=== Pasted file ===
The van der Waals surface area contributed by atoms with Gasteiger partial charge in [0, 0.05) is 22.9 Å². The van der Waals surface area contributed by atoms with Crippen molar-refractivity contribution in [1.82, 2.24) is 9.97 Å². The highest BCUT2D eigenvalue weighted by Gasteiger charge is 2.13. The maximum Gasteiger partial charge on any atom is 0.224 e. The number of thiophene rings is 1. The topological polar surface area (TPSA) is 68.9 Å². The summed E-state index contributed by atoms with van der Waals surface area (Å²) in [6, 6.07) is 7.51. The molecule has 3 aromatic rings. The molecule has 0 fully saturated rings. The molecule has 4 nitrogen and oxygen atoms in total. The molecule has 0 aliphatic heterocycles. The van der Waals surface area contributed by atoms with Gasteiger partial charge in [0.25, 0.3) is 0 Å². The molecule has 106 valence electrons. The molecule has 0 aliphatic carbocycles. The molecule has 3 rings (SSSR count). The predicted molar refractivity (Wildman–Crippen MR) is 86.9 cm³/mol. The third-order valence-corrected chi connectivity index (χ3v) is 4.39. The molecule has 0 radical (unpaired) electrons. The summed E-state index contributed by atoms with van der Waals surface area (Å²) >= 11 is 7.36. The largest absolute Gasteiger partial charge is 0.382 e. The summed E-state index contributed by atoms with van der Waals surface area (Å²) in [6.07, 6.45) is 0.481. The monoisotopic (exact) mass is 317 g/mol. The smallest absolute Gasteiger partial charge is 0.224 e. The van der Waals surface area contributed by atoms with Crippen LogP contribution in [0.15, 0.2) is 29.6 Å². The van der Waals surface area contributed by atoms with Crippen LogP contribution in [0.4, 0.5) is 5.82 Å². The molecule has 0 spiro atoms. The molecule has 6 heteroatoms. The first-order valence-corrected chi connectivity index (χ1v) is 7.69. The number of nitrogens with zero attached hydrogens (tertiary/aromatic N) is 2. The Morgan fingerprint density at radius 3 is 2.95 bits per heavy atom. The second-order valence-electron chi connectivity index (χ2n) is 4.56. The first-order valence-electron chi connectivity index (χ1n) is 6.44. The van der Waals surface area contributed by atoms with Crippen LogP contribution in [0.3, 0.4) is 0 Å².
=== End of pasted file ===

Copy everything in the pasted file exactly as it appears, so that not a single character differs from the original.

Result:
The van der Waals surface area contributed by atoms with Gasteiger partial charge in [0, 0.05) is 22.9 Å². The van der Waals surface area contributed by atoms with Crippen molar-refractivity contribution in [1.82, 2.24) is 9.97 Å². The highest BCUT2D eigenvalue weighted by Gasteiger charge is 2.13. The maximum Gasteiger partial charge on any atom is 0.224 e. The number of thiophene rings is 1. The topological polar surface area (TPSA) is 68.9 Å². The summed E-state index contributed by atoms with van der Waals surface area (Å²) in [6, 6.07) is 7.51. The molecule has 3 aromatic rings. The molecule has 0 fully saturated rings. The molecule has 4 nitrogen and oxygen atoms in total. The molecule has 0 aliphatic heterocycles. The van der Waals surface area contributed by atoms with Gasteiger partial charge in [0.25, 0.3) is 0 Å². The molecule has 106 valence electrons. The molecule has 0 aliphatic carbocycles. The molecule has 3 rings (SSSR count). The predicted molar refractivity (Wildman–Crippen MR) is 86.9 cm³/mol. The third-order valence-corrected chi connectivity index (χ3v) is 4.39. The molecule has 0 radical (unpaired) electrons. The summed E-state index contributed by atoms with van der Waals surface area (Å²) >= 11 is 7.36. The largest absolute Gasteiger partial charge is 0.382 e. The summed E-state index contributed by atoms with van der Waals surface area (Å²) in [6.07, 6.45) is 0.481. The monoisotopic (exact) mass is 317 g/mol. The smallest absolute Gasteiger partial charge is 0.224 e. The van der Waals surface area contributed by atoms with Crippen LogP contribution in [0.15, 0.2) is 29.6 Å². The van der Waals surface area contributed by atoms with Crippen LogP contribution in [0.4, 0.5) is 5.82 Å². The molecule has 0 spiro atoms. The molecule has 6 heteroatoms. The first-order valence-corrected chi connectivity index (χ1v) is 7.69. The number of nitrogens with zero attached hydrogens (tertiary/aromatic N) is 2. The Morgan fingerprint density at radius 3 is 2.95 bits per heavy atom. The second-order valence-electron chi connectivity index (χ2n) is 4.56. The first-order valence-electron chi connectivity index (χ1n) is 6.44. The van der Waals surface area contributed by atoms with Crippen LogP contribution in [0.3, 0.4) is 0 Å².